IN NEPAL After an earthquake struck Nepal in 2015, WFP acted immediately to reach over two million people with emergency food assistance. Throughout the response, WFP relied on the Government of Nepal’s Food Security Monitoring System, NeKSAP, to reach the right people in the right places. The NeKSAP programme is a joint initiative of WFP and the Government of Nepal, with the long-term support of the European Commission’s Directorate-General for International Cooperation and Development (EuropeAid).
WFP/ Dina El Kassaby
NeKSAP uses District Food Security Networks (DFSN) comprising more than 2,500 experts from district-level government bodies, UN agencies, national and international NGOs, civil society organisations and the private sector, to monitor and analyse food security data at the sub-district level. It operates in 74 of 75 districts in Nepal. Since 2002, NeKSAP has been key to developing national and local capacity for food security planning and response, better linking information to action in responding to emerging food security crises or sudden disasters. The programme was officially and fully handed over to the Government of Nepal in 2016, marking its ultimate success as a long-term investment for Zero Hunger futures. 13
GLOBAL REPORT ON FOOD CRISES Food insecure people IPC/CH Phase 3+
The acute and wide-reaching effects of conflicts left significant numbers of people food insecure
Conflicts caused widespread displacement (internal/external)
IRAQ North Nigeria including Northeast Nigeria
3.1M 4.7 M
SOMALIA South Sudan
In order to build resilient communities in the face of climate hazards, conflicts and other drivers of food insecurity, the European Commission, WFP, the UN Food and Agriculture Organization (FAO) and other partners have together created the Global Report on Food Crises. The report found that, despite international efforts to address food insecurity, around 108 million people in the world were severely food insecure in 2016, a dramatic increase compared with 80 million in 2015. The alarming hike reflects the trouble people have in producing and accessing food due to conflict, record-high food prices in local markets in affected countries, and extreme weather conditions such as drought and erratic rainfall caused by El NiĂąo. 14 WFP-EU Partnership 2016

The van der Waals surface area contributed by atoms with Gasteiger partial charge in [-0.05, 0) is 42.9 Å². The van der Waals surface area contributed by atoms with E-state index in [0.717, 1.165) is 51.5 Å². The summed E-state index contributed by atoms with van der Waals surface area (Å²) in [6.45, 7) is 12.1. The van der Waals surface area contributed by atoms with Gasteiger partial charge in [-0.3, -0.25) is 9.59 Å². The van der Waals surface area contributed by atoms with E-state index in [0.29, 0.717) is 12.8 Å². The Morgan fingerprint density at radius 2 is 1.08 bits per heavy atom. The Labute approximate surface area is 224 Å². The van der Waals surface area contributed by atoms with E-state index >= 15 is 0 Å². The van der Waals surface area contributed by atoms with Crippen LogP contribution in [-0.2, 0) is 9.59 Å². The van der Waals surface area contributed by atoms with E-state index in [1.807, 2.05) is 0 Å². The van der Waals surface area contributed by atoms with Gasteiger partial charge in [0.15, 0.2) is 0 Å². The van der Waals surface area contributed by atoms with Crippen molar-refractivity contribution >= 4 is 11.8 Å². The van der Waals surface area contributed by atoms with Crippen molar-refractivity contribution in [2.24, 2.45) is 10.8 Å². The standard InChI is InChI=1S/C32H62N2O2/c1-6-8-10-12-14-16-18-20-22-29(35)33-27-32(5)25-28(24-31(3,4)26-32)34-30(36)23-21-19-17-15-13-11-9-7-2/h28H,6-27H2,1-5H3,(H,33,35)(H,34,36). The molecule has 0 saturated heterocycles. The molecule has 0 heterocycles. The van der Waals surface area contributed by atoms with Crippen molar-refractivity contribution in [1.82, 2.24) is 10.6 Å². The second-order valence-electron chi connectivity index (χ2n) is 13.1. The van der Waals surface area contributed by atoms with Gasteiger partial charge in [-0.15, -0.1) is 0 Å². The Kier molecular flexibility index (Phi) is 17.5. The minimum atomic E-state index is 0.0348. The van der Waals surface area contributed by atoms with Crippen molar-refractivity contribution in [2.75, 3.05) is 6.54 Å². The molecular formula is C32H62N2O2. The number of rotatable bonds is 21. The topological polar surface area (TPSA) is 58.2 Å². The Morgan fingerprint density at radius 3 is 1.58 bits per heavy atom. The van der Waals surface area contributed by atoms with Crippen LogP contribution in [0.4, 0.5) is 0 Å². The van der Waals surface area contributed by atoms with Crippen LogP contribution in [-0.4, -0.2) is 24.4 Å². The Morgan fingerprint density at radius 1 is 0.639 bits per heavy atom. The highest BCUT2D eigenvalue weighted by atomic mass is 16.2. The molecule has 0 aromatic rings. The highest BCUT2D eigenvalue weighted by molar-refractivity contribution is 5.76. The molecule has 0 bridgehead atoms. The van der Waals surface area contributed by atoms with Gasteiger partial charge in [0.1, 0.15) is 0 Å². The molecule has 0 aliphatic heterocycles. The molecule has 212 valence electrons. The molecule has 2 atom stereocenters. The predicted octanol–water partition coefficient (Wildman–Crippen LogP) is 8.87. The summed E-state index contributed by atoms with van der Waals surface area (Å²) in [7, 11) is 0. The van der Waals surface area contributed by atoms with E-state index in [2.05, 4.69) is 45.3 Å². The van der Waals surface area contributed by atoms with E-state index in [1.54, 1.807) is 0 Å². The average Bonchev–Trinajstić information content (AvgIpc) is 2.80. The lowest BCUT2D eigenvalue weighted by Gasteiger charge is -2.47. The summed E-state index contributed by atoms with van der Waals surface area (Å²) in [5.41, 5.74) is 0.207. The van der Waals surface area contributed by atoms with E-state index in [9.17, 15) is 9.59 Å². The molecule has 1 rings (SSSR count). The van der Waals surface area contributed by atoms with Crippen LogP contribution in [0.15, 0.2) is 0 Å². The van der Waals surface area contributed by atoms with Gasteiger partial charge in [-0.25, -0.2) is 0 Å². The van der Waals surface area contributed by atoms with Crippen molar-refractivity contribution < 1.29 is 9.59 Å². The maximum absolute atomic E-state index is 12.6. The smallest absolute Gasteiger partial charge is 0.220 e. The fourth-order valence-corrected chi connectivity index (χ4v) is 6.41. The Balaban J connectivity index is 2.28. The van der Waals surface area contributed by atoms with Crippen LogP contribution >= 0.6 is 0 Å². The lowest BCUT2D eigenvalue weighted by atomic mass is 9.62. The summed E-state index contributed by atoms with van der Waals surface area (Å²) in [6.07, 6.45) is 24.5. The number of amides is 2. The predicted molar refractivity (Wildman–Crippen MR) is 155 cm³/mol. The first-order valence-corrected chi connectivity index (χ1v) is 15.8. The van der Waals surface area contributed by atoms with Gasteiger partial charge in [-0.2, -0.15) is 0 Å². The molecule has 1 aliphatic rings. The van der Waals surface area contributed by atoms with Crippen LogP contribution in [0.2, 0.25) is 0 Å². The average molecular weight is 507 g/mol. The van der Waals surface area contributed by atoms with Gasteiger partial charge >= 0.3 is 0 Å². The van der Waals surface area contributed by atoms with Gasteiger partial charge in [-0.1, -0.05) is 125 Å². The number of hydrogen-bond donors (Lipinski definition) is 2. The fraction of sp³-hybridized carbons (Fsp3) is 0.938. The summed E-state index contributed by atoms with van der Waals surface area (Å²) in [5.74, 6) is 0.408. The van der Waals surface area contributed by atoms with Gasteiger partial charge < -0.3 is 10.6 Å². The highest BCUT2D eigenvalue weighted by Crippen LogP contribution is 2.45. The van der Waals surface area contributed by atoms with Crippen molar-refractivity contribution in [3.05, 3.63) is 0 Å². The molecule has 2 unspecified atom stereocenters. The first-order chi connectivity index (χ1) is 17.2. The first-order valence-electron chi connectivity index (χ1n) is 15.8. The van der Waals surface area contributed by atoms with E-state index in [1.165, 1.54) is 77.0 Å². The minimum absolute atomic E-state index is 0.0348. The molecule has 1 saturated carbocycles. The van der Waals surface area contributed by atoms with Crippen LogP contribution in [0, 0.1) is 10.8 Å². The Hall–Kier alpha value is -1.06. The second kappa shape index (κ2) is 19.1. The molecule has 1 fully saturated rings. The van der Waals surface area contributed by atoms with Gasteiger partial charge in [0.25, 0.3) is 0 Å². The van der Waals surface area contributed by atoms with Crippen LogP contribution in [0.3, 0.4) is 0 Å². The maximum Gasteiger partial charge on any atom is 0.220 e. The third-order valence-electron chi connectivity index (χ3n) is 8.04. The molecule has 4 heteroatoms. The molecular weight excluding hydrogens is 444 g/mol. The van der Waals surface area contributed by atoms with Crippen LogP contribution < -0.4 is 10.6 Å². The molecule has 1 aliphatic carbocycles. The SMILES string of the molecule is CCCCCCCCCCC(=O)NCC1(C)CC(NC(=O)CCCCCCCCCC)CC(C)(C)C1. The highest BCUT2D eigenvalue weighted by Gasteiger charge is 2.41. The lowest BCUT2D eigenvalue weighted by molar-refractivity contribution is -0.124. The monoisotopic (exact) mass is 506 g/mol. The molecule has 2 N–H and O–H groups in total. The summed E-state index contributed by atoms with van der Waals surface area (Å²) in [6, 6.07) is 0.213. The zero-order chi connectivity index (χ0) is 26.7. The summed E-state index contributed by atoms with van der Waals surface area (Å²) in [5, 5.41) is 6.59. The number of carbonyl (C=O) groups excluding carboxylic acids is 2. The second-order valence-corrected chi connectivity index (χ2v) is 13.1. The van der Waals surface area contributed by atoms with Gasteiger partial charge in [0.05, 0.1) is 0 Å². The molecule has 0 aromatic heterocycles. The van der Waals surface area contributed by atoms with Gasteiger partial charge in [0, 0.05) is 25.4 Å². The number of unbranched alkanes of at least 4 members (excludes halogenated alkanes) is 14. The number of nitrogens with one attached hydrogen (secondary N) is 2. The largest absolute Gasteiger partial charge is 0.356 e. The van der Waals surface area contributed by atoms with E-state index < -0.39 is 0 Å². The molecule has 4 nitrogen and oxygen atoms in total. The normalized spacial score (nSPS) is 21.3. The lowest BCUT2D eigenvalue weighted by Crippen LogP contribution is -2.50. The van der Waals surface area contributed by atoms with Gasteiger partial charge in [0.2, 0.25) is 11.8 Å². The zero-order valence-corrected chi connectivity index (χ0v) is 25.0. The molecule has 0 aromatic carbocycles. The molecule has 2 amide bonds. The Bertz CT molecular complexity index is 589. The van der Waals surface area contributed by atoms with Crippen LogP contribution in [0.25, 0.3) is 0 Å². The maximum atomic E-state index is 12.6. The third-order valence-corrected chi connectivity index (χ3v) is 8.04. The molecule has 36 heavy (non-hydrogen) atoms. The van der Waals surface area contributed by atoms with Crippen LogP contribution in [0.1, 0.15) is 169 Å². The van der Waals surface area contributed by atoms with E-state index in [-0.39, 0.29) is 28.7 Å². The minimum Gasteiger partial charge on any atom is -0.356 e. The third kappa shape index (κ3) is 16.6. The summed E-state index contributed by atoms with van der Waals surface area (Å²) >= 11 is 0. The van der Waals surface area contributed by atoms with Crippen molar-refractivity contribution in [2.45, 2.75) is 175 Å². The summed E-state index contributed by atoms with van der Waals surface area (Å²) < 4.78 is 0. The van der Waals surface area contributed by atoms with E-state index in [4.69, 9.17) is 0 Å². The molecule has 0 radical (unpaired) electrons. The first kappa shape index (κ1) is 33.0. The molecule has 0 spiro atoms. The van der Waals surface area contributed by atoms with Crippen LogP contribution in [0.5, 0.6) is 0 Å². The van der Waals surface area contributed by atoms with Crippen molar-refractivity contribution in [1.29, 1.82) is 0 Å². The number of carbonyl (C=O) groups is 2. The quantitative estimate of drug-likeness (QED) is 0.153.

Civil conflict is the driving factor in nine of the 10 worst humanitarian crises, underscoring the strong linkage between peace and food security. The report - to be issued annually - is the technical keystone of the Global Network Against Food Crises and an evidenced-based tool for organisations, governments and donors. By joining forces to deliver neutral analytical insights drawn from multiple institutions, it enables better-informed planning decisions to respond to food crises in a more timely, global and coordinated way. To achieve the Global Goal of ending hunger by 2030, the Global Report on Food Crises takes an important step in helping humanitarian and development partners as well as donors bridge the humanitarian-development gap, ultimately both saving lives and restoring futures.
Humanitarian assistance is an expression of European solidarity towards people in need all around the world. Together in 2016, WFP with the EU and its Member States reached millions of people in 59 countries to alleviate hunger and save lives.
Ertharin Cousin Executive Director of the United Nations World Food Programme (2012-April 2017)
“The partnership between the EU and WFP helps families survive in the most difficult humanitarian crises around the world. To name but a few examples: in Turkey, the EU and WFP assist hundreds of thousands of refugees fleeing conflicts in Syria and Iraq through the largest humanitarian programme ever funded by the EU – the Emergency Social Safety Net (ESSN). In East Africa, we help those who are escaping the horrid civil war in South Sudan and we provide life-saving aid to vulnerable populations in the Horn of Africa, struck by one of the most devastating droughts in decades. In Guatemala too, we have been supporting a food assistance project in response to one of the strongest occurrences of the El Niño phenomenon ever. We fully support WFP’s commitments to achieve the goal of Zero Hunger and strengthen its collaboration with other humanitarian organisations.” Christos Stylianides European Commission for Humanitarian Aid and Crisis Management
For more information or to donate online, please visit our website www.wfp.org Or contact the UN World Food Programme Office in Brussels: 41, Avenue des Arts, 1040 Brussels Tel: +32 2 500 09 10 Fax: +32 2 502 77 90 E-mail: email@example.com
Cover photo: WFP/Jonny Hogg • Printed May 2017 • Design by: Suzy Defaux
“As a leader in the fight against hunger, WFP deeply values partnerships that foster innovative solutions and long-term development. Over the past year, our increased cooperation with the European Union has been critical not only in responding to disasters where climate change is devastating communities, but also in reducing food insecurity by boosting local capacity in collaboration with governments. Our shared values help us to work together towards achieving a Zero Hunger world, where no one is left behind.”